Source: GAR 2015, / Global Risk Data Platform Tsunami

River flood

Source: GAR 2015, / Global Risk Data Platform Floods


For a complete and detailed methodology please refer to:  Chatenoux et al. (2017) and Herold (2022)

Physical exposure

Physical exposure was computed by multiplying the frequency of occurrence of a given hazard in any location by the population of that location (both datasets are in raster format).

Hazard exposure/Ecosystem coverage combinations (cross-mapping)



The next step consisted of combining a given hazard exposure with a given ecosystem cover. Each ecosystem type can effectively reduce exposure to a particular set of hazards, but not all. For example, coral reefs can reduce exposure to tsunami and storm surge, but are not effective buffers against winds, landslides or flooding that originates inland. Therefore only the relevant hazard types were cross-mapped with each ecosystem type.

Then, the overlay operation determines the proportion of ecosystem coverage within each cell. Finally, a classification is applied for the output layers: restoration opportunities are identified for areas with low ecosystem coverage, and protection opportunities for areas with higher ecosystem coverage.For each considered combination of hazard physical exposure and ecosystem, the six classes  are obtained by finding the tertiles of physical exposure and the median of ecosystem datasets.

At global scale, these statistics are done on a selected sample of grid cells that include positive values for both physical exposure and ecosystem percentage area.

The country level classification is obtained the same way, but on a selected sample of cells overlapping the considered country area. It generates tertiles and median based respectively on each country hazard exposure and ecosystem area sample range. It creates a classification that better suits the national conditions of both parameters. This classification also allows for an overview within the country. It has been used for the graphs in the statistical data section of this platform

Two additional classes allow to display information about special cases:

  • Value 11: attributed to cells including hazard occurrence and ecosystem area, but with no population.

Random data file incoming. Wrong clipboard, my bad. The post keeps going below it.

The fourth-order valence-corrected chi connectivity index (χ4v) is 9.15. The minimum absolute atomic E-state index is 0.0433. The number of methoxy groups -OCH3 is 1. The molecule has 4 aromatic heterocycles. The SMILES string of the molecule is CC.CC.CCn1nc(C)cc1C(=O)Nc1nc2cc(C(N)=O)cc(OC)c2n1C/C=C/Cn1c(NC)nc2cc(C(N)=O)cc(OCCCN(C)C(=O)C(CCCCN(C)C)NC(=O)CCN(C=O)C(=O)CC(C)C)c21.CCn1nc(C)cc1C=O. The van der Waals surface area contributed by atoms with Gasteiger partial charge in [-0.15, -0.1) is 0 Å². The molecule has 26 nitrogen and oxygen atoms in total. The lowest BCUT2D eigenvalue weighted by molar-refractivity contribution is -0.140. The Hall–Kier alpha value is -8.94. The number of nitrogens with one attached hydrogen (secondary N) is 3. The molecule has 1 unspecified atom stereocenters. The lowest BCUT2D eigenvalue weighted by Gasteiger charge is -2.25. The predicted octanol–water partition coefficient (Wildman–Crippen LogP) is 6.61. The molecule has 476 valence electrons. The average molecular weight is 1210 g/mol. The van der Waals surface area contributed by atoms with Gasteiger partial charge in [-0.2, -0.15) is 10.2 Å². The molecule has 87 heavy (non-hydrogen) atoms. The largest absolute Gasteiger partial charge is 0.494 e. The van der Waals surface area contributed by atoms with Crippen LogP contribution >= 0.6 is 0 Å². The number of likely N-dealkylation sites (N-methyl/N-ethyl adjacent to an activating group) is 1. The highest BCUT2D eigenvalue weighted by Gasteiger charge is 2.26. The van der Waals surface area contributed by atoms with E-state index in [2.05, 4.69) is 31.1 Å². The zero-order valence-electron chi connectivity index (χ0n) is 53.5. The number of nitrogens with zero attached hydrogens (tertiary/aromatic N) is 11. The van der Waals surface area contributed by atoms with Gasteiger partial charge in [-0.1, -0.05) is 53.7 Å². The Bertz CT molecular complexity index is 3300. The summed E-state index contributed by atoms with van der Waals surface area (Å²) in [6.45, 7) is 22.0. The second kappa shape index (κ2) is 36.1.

• Value 12: attributed to cells including hazard occurrence and population (physical exposure), but no ecosystem area.



Currently the analysis focuses on each cell as an isolated element, however neighbouring cells possibly have an influence on each other’s exposure level to hazards (depending on topography, type of hazard and ecosystem). Future iterations of the tool could explore an analysis of the influence of neighbouring pixels on exposure and ecosystem coverage

There are two noteworthy issues to take into consideration when using the tool.

First, the percentage of urban cover is not estimated. This creates an artefact whereby built-up areas may be highlighted as areas with high ecosystem restoration potential even if this in not practically feasible nor realistic as land for restoration may not be available.

Second, climatic zones (typically highly arid zones) were not included in assessing the suitability of ecosystem-based approaches as these are not areas where vegetation exist naturally and/ or cannot easily be detected at the 10 x10 km scale. Because of these limitations and its coarse spatial resolution, the global products should be used as an awareness and first screening tool for Nature-based approaches to disaster risk reduction and not for planning purposes, which require higher resolution data sets


Chatenoux, B., Peduzzi, P. (2007): Impacts from the 2004 Indian Ocean Tsunami: analyzing the potential protecting role of environmental features, Natural Hazards, 40:289–304. Impacts from the 2004 Indian Ocean Tsunami.pdf

Chatenoux, B. and Wolf, A. (2013): Ecosystem based approaches for climate change adaptation in Caribbean SIDS. UNEP/GRID‐Geneva and ZMT Leibniz Center for Tropical Marine Biology, pp.64. CaribbeanSIDS.pdf

Chatenoux, B., Peduzzi, P., Estrella, M. & Bayani, N. (2017): Promoting Improved Ecosystem Management in Vulnerable Countries for Sustainable and Disaster-Resilient Development, UNEP/GRID-Geneva & UNEP/PCDMB PCDMB UNIGE ECO-DRR 2016 - Technical Report.pdf

Herold, C. (2022): Eco-DRR Opportunity Mapping Tool Update, Technical note, UNEP/GRID-Geneva EcoDRRmapping_technical_report june-2022.pdf

Sudmeier-Rieux, K., Nehren, U., Sandholz, S. and Doswald, N. (2019): Disasters and Ecosystems, Resilience in a Changing Climate - Source Book. Geneva: UNEP and Cologne: TH Köln - University of Applied Sciences Source Book.

UNEP (2010): Risk and Vulnerability Assessment Methodology Development Project (RiVAMP), Linking Ecosystems to Risk and Vulnerability Reduction The Case of Jamaica, United Nations Environment Programme, Geneva, 99 p. RIVAMP report

UNDP (2004): Reducing Disaster Risk: a challenge for development, United Nations Development Programme, Bureau for Crisis Prevention and Recovery, New York, NY 10017, 146 p.

UNISDR (2009, 2011, 2013 and 2015): Global Assessment Report (GAR) on Disaster Risk Reduction, United Nations International Strategy for Disaster Reduction, United Nations, Geneva, Switzerland. GAR reports